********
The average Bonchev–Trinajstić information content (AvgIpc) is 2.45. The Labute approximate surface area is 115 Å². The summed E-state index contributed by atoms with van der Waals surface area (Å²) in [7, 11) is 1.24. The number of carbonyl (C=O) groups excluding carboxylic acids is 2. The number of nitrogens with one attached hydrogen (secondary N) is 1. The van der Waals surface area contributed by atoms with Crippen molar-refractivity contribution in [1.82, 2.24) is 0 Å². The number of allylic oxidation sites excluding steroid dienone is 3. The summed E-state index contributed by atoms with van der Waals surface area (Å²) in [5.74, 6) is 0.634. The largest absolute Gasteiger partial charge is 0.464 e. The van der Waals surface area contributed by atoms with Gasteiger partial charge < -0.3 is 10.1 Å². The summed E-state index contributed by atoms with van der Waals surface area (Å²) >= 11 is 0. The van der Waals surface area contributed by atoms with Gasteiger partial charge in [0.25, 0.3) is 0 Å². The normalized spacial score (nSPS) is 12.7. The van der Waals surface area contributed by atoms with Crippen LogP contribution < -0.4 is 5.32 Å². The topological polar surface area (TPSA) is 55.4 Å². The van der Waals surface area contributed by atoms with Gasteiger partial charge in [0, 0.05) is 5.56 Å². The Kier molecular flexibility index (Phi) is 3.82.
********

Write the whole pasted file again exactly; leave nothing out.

The average Bonchev–Trinajstić information content (AvgIpc) is 2.45. The Labute approximate surface area is 115 Å². The summed E-state index contributed by atoms with van der Waals surface area (Å²) in [7, 11) is 1.24. The number of carbonyl (C=O) groups excluding carboxylic acids is 2. The number of nitrogens with one attached hydrogen (secondary N) is 1. The van der Waals surface area contributed by atoms with Crippen molar-refractivity contribution in [1.82, 2.24) is 0 Å². The number of allylic oxidation sites excluding steroid dienone is 3. The summed E-state index contributed by atoms with van der Waals surface area (Å²) in [5.74, 6) is 0.634. The largest absolute Gasteiger partial charge is 0.464 e. The van der Waals surface area contributed by atoms with Gasteiger partial charge < -0.3 is 10.1 Å². The summed E-state index contributed by atoms with van der Waals surface area (Å²) >= 11 is 0. The van der Waals surface area contributed by atoms with Gasteiger partial charge in [0.25, 0.3) is 0 Å². The normalized spacial score (nSPS) is 12.7. The van der Waals surface area contributed by atoms with Crippen LogP contribution < -0.4 is 5.32 Å². The topological polar surface area (TPSA) is 55.4 Å². The van der Waals surface area contributed by atoms with Gasteiger partial charge in [0, 0.05) is 5.56 Å². The Kier molecular flexibility index (Phi) is 3.82.